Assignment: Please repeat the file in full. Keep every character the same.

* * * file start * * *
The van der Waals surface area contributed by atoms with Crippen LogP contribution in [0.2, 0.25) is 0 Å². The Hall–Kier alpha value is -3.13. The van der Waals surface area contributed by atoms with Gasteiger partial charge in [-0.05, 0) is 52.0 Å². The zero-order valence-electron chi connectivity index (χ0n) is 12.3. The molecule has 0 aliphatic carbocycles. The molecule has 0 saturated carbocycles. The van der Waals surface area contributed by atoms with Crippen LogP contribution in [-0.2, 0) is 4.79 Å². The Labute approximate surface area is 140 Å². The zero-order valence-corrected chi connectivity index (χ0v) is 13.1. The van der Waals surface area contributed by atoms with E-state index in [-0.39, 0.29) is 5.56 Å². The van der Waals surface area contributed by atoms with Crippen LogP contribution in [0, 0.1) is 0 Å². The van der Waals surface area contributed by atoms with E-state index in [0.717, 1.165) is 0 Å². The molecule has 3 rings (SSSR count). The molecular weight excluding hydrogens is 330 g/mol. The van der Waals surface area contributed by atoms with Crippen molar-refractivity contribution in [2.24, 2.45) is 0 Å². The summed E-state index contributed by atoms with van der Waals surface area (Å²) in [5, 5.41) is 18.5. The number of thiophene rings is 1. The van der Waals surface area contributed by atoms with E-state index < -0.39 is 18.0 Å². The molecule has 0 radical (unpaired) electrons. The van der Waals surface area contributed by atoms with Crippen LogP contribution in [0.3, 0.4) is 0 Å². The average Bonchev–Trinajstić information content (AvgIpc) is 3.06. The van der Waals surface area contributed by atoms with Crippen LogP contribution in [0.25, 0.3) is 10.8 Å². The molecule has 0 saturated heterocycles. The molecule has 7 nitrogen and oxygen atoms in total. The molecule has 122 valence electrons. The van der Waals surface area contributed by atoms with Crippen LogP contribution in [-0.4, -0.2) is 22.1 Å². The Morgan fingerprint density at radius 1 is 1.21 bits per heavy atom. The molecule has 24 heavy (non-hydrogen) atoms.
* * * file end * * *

The van der Waals surface area contributed by atoms with Crippen LogP contribution in [0.2, 0.25) is 0 Å². The Hall–Kier alpha value is -3.13. The van der Waals surface area contributed by atoms with Gasteiger partial charge in [-0.05, 0) is 52.0 Å². The zero-order valence-electron chi connectivity index (χ0n) is 12.3. The molecule has 0 aliphatic carbocycles. The molecule has 0 saturated carbocycles. The van der Waals surface area contributed by atoms with Crippen LogP contribution in [-0.2, 0) is 4.79 Å². The Labute approximate surface area is 140 Å². The zero-order valence-corrected chi connectivity index (χ0v) is 13.1. The van der Waals surface area contributed by atoms with E-state index in [-0.39, 0.29) is 5.56 Å². The van der Waals surface area contributed by atoms with Crippen LogP contribution in [0, 0.1) is 0 Å². The van der Waals surface area contributed by atoms with E-state index in [0.717, 1.165) is 0 Å². The molecule has 3 rings (SSSR count). The molecular weight excluding hydrogens is 330 g/mol. The van der Waals surface area contributed by atoms with Crippen molar-refractivity contribution in [2.24, 2.45) is 0 Å². The summed E-state index contributed by atoms with van der Waals surface area (Å²) in [5, 5.41) is 18.5. The number of thiophene rings is 1. The van der Waals surface area contributed by atoms with E-state index < -0.39 is 18.0 Å². The molecule has 0 radical (unpaired) electrons. The van der Waals surface area contributed by atoms with Crippen LogP contribution in [0.3, 0.4) is 0 Å². The average Bonchev–Trinajstić information content (AvgIpc) is 3.06. The van der Waals surface area contributed by atoms with Crippen LogP contribution in [0.25, 0.3) is 10.8 Å². The molecule has 0 saturated heterocycles. The molecule has 7 nitrogen and oxygen atoms in total. The molecule has 122 valence electrons. The van der Waals surface area contributed by atoms with Crippen LogP contribution in [-0.4, -0.2) is 22.1 Å². The Morgan fingerprint density at radius 1 is 1.21 bits per heavy atom. The molecule has 24 heavy (non-hydrogen) atoms.